Computerized versus in-person brief intervention for drug misuse: a randomized clinical trial

Addiction. 2014 Jul;109(7):1091-8. doi: 10.1111/add.12502. Epub 2014 Mar 10.


Background and aims: Several studies have found that brief interventions (BIs) for drug misuse have superior effectiveness to no-treatment controls. However, many health centers do not provide BIs for drug use consistently due to insufficient behavioral health staff capacity. Computerized BIs for drug use are a promising approach, but their effectiveness compared with in-person BIs has not been established. This study compared the effectiveness of a computerized brief intervention (CBI) to an in-person brief intervention (IBI) delivered by a behavioral health counselor.

Methods: Two-arm randomized clinical trial, conducted in two health centers in New Mexico, United States. Participants were 360 adult primary care patients with moderate-risk drug scores on the Alcohol, Smoking, and Substance Involvement Screening Test (ASSIST) who were randomly assigned on a 1 : 1 basis to a computerized brief intervention (CBI) or to an in-person brief intervention (IBI) delivered by a behavioral health counselor. Assessments were conducted at baseline and 3-month follow-up, and included the ASSIST and drug testing on hair samples.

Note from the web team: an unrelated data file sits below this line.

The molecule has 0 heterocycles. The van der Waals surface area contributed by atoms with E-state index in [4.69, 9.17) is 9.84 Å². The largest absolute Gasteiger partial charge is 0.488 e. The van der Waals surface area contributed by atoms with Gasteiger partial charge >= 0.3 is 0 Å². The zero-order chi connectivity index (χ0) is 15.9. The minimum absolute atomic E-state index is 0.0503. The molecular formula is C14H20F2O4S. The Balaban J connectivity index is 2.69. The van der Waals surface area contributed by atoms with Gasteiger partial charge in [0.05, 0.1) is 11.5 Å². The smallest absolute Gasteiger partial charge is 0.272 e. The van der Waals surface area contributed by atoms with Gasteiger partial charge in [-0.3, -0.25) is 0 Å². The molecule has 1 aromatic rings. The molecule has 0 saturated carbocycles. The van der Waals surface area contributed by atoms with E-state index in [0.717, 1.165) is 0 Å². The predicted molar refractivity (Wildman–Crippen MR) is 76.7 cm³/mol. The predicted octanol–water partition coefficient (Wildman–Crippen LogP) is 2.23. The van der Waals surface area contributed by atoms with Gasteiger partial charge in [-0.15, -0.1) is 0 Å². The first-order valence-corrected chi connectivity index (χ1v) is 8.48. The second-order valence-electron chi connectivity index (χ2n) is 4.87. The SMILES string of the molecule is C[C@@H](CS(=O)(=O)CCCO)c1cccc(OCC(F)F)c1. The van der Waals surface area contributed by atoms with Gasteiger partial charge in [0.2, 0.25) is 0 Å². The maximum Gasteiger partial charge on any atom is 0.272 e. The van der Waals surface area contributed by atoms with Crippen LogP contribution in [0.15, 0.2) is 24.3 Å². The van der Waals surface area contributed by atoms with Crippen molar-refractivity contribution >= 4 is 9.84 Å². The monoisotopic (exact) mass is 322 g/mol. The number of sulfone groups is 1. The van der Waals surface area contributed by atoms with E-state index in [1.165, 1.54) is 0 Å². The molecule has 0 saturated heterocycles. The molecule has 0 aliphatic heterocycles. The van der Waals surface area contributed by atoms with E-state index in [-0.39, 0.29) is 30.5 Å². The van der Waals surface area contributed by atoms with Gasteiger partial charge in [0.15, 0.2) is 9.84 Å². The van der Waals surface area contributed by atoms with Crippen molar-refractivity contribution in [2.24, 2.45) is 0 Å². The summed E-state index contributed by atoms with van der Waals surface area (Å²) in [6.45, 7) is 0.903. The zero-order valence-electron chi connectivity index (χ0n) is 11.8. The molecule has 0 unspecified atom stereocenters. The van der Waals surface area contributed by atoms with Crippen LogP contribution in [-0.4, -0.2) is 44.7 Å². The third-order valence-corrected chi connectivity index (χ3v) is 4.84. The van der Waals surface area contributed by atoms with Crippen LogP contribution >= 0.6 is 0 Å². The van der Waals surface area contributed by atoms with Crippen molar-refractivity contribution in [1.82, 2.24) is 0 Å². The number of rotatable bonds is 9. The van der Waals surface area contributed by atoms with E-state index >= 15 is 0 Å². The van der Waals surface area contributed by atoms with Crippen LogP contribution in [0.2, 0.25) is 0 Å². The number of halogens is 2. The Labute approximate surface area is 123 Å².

Results: The IBI and CBI conditions did not differ at 3 months on global ASSIST drug scores [b = -1.79; 95% confidence interval (CI) = -4.37, 0.80] or drug-positive hair tests [odds ratio (OR) = 0.97; 95% CI = 0.47, 2.02]. There was a statistically significant advantage of CBI over IBI in substance-specific ASSIST scores for marijuana (b = -1.73; 95% CI = -2.91, -0.55; Cohen's d = 0.26; P = 0.004) and cocaine (b = -4.48; 95% CI = -8.26, -0.71; Cohen's d = 0.50; P = 0.021) at 3 months.

Conclusions: Computerized brief intervention can be an effective alternative to in-person brief intervention for addressing moderate drug use in primary care.

Trial registration: NCT01131520.

Keywords: Behavioral health counselor; SBIRT; brief intervention; computer technology; primary care; randomized clinical trial; substance abuse.

Publication types

  • Comparative Study
  • Randomized Controlled Trial
  • Research Support, N.I.H., Extramural

MeSH terms

  • Adolescent
  • Adult
  • Aged
  • Aged, 80 and over
  • Computers / statistics & numerical data*
  • Counseling / statistics & numerical data*
  • Female
  • Follow-Up Studies
  • Humans
  • Male
  • Middle Aged
  • New Mexico
  • Odds Ratio
  • Primary Health Care
  • Substance-Related Disorders / therapy*
  • Surveys and Questionnaires*
  • Treatment Outcome
  • Young Adult

Associated data